The final rifting evolution at deep magma-poor passive margins from Iberia-Newfoundland: a new point of view

  title={The final rifting evolution at deep magma-poor passive margins from Iberia-Newfoundland: a new point of view},
  author={Gwenn P{\'e}ron‐Pinvidic and Gianreto Manatschal},
  journal={International Journal of Earth Sciences},
In classical rift models, deformation is either uniformly distributed leading to symmetric fault bounded basins overlying stretched ductile lower crust (e.g. pure shear McKenzie model) or asymmetric and controlled by large scale detachment faulting (simple shear Wernicke model). In both cases rifting is considered as a mono-phase process and breakup is instantaneous resulting in the juxtaposition of continental and oceanic crust. The contact between these two types of crusts is often assumed to… 

Tectonomagmatic evolution of the final stages of rifting along the deep conjugate Australian‐Antarctic magma‐poor rifted margins: Constraints from seismic observations

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Controls on the Thermomechanical Evolution of Hyperextended Lithosphere at Magma‐Poor Rifted Margins: The Example of Espirito Santo and the Kwanza Basins

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Most of the conceptual ideas concerning sedimentary architecture and tectonic evolution of deep rifted margins are based on either intracontinental rift basins or proximal margins, both of which

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Evolution of magma-poor continental margins from rifting to seafloor spreading

It is concluded that the evolving stress and thermal fields are constrained by a rising and narrowing ridge of asthenospheric mantle, and that magmatism and rates of extension systematically increase oceanward.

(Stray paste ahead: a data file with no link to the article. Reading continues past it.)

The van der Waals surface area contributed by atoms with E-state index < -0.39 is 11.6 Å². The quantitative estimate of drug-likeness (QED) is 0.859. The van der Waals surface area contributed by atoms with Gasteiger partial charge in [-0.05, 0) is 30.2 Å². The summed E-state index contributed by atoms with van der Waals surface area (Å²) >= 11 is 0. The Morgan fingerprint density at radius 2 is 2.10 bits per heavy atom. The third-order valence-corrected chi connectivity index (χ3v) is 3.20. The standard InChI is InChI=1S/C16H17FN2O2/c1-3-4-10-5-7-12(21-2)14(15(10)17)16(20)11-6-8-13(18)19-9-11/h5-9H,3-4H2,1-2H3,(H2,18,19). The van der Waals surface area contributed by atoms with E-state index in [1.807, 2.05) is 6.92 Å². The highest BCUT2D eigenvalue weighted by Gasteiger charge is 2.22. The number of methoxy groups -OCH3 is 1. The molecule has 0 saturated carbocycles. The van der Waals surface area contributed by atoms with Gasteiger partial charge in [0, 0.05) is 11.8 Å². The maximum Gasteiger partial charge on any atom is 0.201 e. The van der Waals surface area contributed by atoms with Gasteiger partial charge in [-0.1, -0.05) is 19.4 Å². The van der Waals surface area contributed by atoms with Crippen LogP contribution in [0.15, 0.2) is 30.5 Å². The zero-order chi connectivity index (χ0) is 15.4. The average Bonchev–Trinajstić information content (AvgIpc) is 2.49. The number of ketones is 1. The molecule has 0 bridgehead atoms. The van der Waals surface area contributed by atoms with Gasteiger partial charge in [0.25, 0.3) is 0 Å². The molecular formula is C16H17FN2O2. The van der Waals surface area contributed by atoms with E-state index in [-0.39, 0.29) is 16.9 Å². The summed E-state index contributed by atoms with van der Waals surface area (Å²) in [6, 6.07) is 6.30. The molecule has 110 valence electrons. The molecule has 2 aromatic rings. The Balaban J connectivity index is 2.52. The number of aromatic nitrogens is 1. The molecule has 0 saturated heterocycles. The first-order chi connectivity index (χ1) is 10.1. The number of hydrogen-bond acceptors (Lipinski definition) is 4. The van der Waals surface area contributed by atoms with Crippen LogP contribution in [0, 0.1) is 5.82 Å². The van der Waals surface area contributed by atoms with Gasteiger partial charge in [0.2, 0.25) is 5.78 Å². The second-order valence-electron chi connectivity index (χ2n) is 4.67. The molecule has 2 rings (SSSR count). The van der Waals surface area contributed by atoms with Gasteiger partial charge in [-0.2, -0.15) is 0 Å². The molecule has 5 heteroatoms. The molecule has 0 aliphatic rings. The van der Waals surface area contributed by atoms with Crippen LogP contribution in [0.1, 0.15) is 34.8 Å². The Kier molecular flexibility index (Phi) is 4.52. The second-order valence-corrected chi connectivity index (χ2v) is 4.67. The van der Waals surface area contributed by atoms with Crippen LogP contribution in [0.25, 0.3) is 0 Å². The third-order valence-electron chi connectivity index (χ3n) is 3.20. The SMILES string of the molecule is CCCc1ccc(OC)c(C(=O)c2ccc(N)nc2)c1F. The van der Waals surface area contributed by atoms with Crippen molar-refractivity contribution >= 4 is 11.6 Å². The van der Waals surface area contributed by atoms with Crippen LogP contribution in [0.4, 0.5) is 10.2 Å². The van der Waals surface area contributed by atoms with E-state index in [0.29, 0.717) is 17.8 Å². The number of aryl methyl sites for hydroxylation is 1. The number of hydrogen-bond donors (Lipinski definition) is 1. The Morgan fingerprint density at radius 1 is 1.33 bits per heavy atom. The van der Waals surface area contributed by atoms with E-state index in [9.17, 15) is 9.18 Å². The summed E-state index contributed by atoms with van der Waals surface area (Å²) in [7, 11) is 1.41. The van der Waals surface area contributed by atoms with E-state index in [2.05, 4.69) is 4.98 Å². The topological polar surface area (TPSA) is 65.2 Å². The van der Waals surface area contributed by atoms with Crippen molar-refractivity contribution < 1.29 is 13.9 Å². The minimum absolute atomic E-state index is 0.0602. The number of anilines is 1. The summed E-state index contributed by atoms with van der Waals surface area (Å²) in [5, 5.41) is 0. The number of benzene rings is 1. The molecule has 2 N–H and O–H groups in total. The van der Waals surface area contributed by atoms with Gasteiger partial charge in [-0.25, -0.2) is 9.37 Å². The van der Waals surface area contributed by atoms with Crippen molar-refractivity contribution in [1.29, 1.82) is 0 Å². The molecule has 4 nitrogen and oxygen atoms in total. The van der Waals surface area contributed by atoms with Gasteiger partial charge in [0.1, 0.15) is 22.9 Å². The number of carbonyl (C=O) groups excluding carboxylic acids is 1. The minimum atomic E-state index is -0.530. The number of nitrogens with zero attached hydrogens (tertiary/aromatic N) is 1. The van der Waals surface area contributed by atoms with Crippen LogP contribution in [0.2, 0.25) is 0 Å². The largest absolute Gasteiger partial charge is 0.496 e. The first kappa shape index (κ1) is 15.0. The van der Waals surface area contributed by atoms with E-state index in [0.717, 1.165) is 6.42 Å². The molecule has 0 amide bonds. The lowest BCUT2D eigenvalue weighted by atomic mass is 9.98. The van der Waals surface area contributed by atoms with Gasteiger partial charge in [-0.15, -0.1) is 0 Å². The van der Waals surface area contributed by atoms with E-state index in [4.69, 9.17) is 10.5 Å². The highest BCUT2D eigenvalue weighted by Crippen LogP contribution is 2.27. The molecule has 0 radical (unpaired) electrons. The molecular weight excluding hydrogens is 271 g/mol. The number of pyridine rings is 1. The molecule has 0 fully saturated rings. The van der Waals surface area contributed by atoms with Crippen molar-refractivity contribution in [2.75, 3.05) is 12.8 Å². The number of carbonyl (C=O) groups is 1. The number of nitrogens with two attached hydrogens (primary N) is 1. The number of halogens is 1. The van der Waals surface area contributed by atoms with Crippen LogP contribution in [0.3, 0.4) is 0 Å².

A mechanism to thin the continental lithosphere at magma-poor margins

It is shown that crustal thinning can be accomplished in extensional environments by a system of conjugate concave downward faults instead of multiple normal faults, and suggested that the observed transition from broadly distributed and symmetric extension to localized and asymmetric rifting is directly controlled by the existence of a strong gabbroic lower crust.

Breakup of the Newfoundland–Iberia rift

Abstract The Newfoundland–Iberia rift is considered to be a type example of a non-volcanic rift. Key features of the conjugate margins are transition zones (TZs) that lie between clearly continental

The rift-to-drift transition in the North Atlantic: A stuttering start of the MORB machine?

We report U-Pb and 39Ar-40Ar measurements on plutonic rocks recovered from the Ocean Drilling Program (ODP) Legs 173 and 210. Drilling revealed continental crust (Sites 1067 and 1069) and exhumed

Magmatism at the west Iberia non-volcanic rifted continental margin: evidence from analyses of magnetic anomalies

We discuss the magmatic development of the west Iberia non-volcanic rifted continental margin in the North Atlantic Ocean. So-called 'non-volcanic' rifted continental margins are characterized by a

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Abstract The Iberia Abyssal Plain segment of the West Iberia margin was drilled during Ocean Drilling Program Legs 149 and 173 and has been extensively studied geophysically. We present new